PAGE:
From a kingdom of subjects to a democratic collective of citizens. From a monarchy to a sweet, equal republic. It still may not be within immediate reach, but it’s worth reaching for. I reach for my Dickens, I open Bleak House and I read that England is in a dreadful state, for the Coodles and the Boodles and the Duffys and the Buffys, who between them compose the entire identifiable nation, cannot be brought to agree as to which of them shall run the government. ‘A People there are, no doubt – a certain large number of supernumeraries, who are to be occasionally addressed and relied upon for shouts and choruses, as on the theatrical stage; but Boodle and Buffy, their followers and families, their heirs, executors, administrators, and assigns, are the born first actors, managers, and leaders, and no others can appear upon the scene for ever and ever.’ And of course over the Coodles and Doodles there is a Monarch, who also shall reign for ever and ever. Yea verily.

Bleak House, I have to pinch myself to remember, was written for getting on two hundred years ago, a hundred years before Dimbleby’s gasp of reverent wonder at the sight of Elizabeth stepping forth from the aeroplane that had brought her back to England on news of her father’s death so that she should assume the role of monarch, her accession to the throne thus bringing to an untimely end the African Safari during which she and her husband had been enjoying themselves by maiming and killing large numbers of wild, beautiful animals.

And to celebrate this selfless act of accession to the throne, the British populace was commanded to hold street parties. And yea, they vowed so to do, forthwith arraying themselves on that glorious morn of June 2nd 1953 in whatever finery they could muster until rain drove them indoors, though while the rain did douse and drench the land none was heard to complain that God must have forgotten the plot. Yet where, oh, where, was the sun which wise men of the cloth and others of secular distinction had confidently predicted would beam upon that day. Oh, it burnt in faithful hearts whilom patriots sang the National Anthem.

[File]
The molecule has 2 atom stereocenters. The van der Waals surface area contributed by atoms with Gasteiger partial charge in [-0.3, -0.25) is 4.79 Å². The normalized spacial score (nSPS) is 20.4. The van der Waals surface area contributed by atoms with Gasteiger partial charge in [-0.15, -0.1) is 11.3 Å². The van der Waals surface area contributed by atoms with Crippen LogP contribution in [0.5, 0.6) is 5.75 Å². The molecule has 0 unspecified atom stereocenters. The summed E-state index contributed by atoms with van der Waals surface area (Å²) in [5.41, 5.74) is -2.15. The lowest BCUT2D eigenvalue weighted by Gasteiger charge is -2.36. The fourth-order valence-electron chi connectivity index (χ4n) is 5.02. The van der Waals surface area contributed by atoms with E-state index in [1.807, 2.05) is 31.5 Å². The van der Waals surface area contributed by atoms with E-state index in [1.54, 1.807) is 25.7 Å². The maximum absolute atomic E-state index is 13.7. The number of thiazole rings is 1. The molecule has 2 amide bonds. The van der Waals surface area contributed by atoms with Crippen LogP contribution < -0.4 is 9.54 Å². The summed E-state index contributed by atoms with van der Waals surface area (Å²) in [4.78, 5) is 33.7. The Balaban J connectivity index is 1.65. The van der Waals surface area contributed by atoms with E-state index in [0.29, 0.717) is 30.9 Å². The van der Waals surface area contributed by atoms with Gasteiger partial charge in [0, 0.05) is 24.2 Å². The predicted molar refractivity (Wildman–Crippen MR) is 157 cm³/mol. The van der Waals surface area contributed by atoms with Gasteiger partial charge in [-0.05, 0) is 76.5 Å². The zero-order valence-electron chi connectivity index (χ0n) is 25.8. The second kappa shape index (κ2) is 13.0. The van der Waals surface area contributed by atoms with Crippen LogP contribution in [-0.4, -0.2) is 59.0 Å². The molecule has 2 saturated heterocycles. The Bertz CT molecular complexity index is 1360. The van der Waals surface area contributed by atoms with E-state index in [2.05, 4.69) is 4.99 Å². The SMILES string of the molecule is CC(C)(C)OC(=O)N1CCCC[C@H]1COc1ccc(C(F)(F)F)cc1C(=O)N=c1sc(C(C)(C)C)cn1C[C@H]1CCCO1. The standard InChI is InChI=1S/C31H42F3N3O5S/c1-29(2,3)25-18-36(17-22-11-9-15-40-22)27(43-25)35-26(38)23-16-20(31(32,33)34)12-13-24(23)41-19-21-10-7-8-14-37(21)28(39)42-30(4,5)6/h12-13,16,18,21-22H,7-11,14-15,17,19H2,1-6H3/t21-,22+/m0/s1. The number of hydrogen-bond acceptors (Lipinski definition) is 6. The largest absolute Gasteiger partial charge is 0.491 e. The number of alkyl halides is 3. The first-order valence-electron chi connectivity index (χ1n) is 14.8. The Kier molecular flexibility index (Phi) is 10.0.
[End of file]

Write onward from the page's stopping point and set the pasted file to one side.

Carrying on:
That as Arnot’s book allows us to see, was England then. And Now? It seems that now, so opinion polls reveal, fewer than a third of the younger generation have any interest in the monarchy. Well, good. I was slightly disappointed that Arnot doesn’t have much to say about the intervening years, of how and why this withering of regard for the monarchy has come about. On the other hand, his account of how England behaved, dressed and looked seventy years ago is bound to bring back vivid memories for those of us old enough to remember what the nation was like then, buttressed as Coronation Streets is by anecdote and telling detail, while younger readers are likely to be enthralled, even gape-mouthed, as they shake their heads over what must surely seem the sheer weirdness of that time.

Such weirdness survives in an image where comedy and pathos broadly combine. An old man in a peculiar uniform clambers into a golden coach so as to be trundled through London streets in order that the archbishop of a church to which few belong can proclaim him king of a nation which is for the most part indifferent to his existence and of an empire unlikely to survive for more than another generation. Weird or no? Yea Verily, or as Richard Dimbleby might have said, Verily Yea.